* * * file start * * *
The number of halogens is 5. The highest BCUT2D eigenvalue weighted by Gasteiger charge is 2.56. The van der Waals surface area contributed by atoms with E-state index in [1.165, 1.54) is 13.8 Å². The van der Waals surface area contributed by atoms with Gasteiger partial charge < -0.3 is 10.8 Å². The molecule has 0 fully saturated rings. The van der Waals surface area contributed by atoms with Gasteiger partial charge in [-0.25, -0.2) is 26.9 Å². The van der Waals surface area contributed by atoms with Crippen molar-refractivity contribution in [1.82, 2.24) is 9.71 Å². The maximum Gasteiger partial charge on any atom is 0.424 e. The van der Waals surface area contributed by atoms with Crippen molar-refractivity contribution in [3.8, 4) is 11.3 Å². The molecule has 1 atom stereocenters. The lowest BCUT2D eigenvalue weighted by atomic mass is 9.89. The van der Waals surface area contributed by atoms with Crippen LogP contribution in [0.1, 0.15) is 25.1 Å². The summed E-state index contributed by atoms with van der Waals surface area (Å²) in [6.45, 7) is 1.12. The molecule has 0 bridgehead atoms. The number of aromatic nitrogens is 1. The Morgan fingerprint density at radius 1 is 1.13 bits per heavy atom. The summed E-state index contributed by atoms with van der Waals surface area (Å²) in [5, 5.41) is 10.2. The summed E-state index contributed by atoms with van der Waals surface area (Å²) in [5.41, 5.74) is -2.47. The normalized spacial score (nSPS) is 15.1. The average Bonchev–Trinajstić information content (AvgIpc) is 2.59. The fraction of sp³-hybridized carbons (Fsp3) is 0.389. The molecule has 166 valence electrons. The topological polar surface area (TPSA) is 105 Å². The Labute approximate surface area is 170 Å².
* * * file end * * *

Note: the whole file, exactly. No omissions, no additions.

The number of halogens is 5. The highest BCUT2D eigenvalue weighted by Gasteiger charge is 2.56. The van der Waals surface area contributed by atoms with E-state index in [1.165, 1.54) is 13.8 Å². The van der Waals surface area contributed by atoms with Gasteiger partial charge < -0.3 is 10.8 Å². The molecule has 0 fully saturated rings. The van der Waals surface area contributed by atoms with Gasteiger partial charge in [-0.25, -0.2) is 26.9 Å². The van der Waals surface area contributed by atoms with Crippen molar-refractivity contribution in [1.82, 2.24) is 9.71 Å². The maximum Gasteiger partial charge on any atom is 0.424 e. The van der Waals surface area contributed by atoms with Crippen molar-refractivity contribution in [3.8, 4) is 11.3 Å². The molecule has 1 atom stereocenters. The lowest BCUT2D eigenvalue weighted by atomic mass is 9.89. The van der Waals surface area contributed by atoms with Crippen LogP contribution in [0.1, 0.15) is 25.1 Å². The summed E-state index contributed by atoms with van der Waals surface area (Å²) in [6.45, 7) is 1.12. The molecule has 0 bridgehead atoms. The number of aromatic nitrogens is 1. The Morgan fingerprint density at radius 1 is 1.13 bits per heavy atom. The summed E-state index contributed by atoms with van der Waals surface area (Å²) in [5, 5.41) is 10.2. The summed E-state index contributed by atoms with van der Waals surface area (Å²) in [5.41, 5.74) is -2.47. The normalized spacial score (nSPS) is 15.1. The average Bonchev–Trinajstić information content (AvgIpc) is 2.59. The fraction of sp³-hybridized carbons (Fsp3) is 0.389. The molecule has 166 valence electrons. The topological polar surface area (TPSA) is 105 Å². The Labute approximate surface area is 170 Å².